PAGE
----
Trading The British Pound During Brexit

Trading The British Pound During Brexit

After the June 2016 Brexit vote the British pound (symbol: GBP) has been the most volatile developed market currency. This was attributed, as you would expect, to the confusion surrounding the UK’s future economic partnership with the EU and other major trading partners following its expected imminent withdrawal from the bloc. Here we’ll take a fundamental look at Brexit pound trading.

Keeping abreast of fundamental news as day traders are normally on the backburner. Some technical traders don’t care at all about the press, because they just trade on technical analysis. In the long run, however, asset prices are changing based on economic pressures. This is also important on the daily stage. Technical research is one aspect of the toolkit, but we focus on important factors here.

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British Pound’s Current State

The pound has maintained a range between 1.20 and 1.44 after last reaching the US$ 1.50 on the day of the referendum.

British Pound Traded Around Brexit Reports

The Brexit “deal or no deal” situation is about equal, maybe somewhat skewed towards “deal”. The pound is more on the upside than on the downside.

A tough “no deal” scenario seems fairly unlikely due to the effect that a disruption in goods imports and exports and travel delays would have on UK GDP. The possibility of UK GDP dropping by 0.5 percent per annum over the next decade. Plus would reduce the pound by around 10 percent to about 1.20 or just below. That will happen due to a re-rating of UK financial asset prices and a lowering of interest rates. Which would result in less desirable pound-denominated properties.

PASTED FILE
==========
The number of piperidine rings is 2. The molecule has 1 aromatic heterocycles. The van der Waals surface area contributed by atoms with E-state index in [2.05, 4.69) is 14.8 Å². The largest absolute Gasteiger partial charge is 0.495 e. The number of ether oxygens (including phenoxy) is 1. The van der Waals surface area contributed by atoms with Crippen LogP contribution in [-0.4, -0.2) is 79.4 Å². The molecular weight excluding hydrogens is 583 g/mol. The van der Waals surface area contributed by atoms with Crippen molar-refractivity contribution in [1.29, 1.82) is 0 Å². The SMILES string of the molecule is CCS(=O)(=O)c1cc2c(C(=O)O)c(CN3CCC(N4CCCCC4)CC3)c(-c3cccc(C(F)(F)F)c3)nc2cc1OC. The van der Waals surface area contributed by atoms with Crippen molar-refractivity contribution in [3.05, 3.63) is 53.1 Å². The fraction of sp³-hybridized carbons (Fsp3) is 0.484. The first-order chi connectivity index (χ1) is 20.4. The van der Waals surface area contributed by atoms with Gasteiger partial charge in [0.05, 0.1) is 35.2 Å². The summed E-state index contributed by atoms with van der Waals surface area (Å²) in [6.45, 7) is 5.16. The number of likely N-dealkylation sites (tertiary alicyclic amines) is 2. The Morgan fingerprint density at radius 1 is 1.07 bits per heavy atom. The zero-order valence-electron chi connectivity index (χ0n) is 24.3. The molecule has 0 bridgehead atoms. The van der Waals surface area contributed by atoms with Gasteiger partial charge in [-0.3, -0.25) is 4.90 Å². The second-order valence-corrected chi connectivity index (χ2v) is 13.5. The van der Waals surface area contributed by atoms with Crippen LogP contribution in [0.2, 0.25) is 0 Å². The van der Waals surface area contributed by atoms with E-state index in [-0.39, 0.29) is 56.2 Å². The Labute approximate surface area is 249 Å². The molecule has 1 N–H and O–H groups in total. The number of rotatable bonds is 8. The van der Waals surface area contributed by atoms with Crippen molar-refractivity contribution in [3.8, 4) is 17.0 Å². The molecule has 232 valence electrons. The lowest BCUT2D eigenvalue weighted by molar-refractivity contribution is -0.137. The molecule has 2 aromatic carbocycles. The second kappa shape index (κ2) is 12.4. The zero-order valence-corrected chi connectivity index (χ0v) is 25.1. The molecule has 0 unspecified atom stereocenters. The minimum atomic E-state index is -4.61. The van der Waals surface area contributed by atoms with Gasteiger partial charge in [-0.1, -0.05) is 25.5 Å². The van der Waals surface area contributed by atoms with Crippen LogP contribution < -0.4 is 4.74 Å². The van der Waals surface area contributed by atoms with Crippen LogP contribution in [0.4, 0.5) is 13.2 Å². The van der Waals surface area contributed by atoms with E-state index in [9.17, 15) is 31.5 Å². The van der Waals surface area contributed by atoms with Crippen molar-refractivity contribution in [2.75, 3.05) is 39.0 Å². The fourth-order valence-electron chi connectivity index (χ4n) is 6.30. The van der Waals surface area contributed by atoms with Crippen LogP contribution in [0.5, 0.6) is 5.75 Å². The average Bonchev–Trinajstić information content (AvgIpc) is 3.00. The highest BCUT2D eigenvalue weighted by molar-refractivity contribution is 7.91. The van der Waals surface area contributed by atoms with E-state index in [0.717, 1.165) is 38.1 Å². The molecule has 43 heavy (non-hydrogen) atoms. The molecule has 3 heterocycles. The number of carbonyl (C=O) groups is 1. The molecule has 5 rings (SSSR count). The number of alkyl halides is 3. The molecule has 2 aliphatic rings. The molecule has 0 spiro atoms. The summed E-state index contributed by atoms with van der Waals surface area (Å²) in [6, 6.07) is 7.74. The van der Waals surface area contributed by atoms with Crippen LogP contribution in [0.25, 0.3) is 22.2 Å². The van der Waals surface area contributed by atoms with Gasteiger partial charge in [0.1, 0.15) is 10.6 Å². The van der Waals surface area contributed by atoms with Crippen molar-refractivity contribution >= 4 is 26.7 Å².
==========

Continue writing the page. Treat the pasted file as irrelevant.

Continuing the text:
If you get a “no-deal” temporary the GBP will drop. This would be some form of deal where the UK offers to pay Brussels anything for a transitional time. This may also allow for an extension of the deadline of 29 March 2019 to facilitate further negotiations.

Any fall in the pound under these changes will certainly make it a quality long trade, as the currency will be forced to stabilize and recover. The biggest danger to the pound is a failure to reach any trade deal between the UK and the EU. Potentially leaving the UK isolated, which would have significant economic implications. But that is quite doubtful.

If you have a withdrawal bill and trade agreement in effect – that is, if the UK is still part of the Single Market (maybe not just for goods, but also for services and labor, too) – with the transition deal in place until December 2020, the associated “cliff” anxiety will stop.

Accordingly, you’ll probably get up to around 1.45 against the dollar and 1.33 against the euro on a rally.

2nd Referendum

If there is a second – but very doubtful – referendum, you will get 1.50 or more against the dollar and up to 1.40 against the euro. It could take the form of a general election with the opposition Labor Party campaigning “Remain” with incentives to hold a second vote on Brexit.

Many polls say that if another referendum was held, UK citizens would prefer to stay. This is only normal in view of the fact that shifts in the status quo typically add short-run costs that can be costly, unpleasant, and generate a bevy of negative headlines.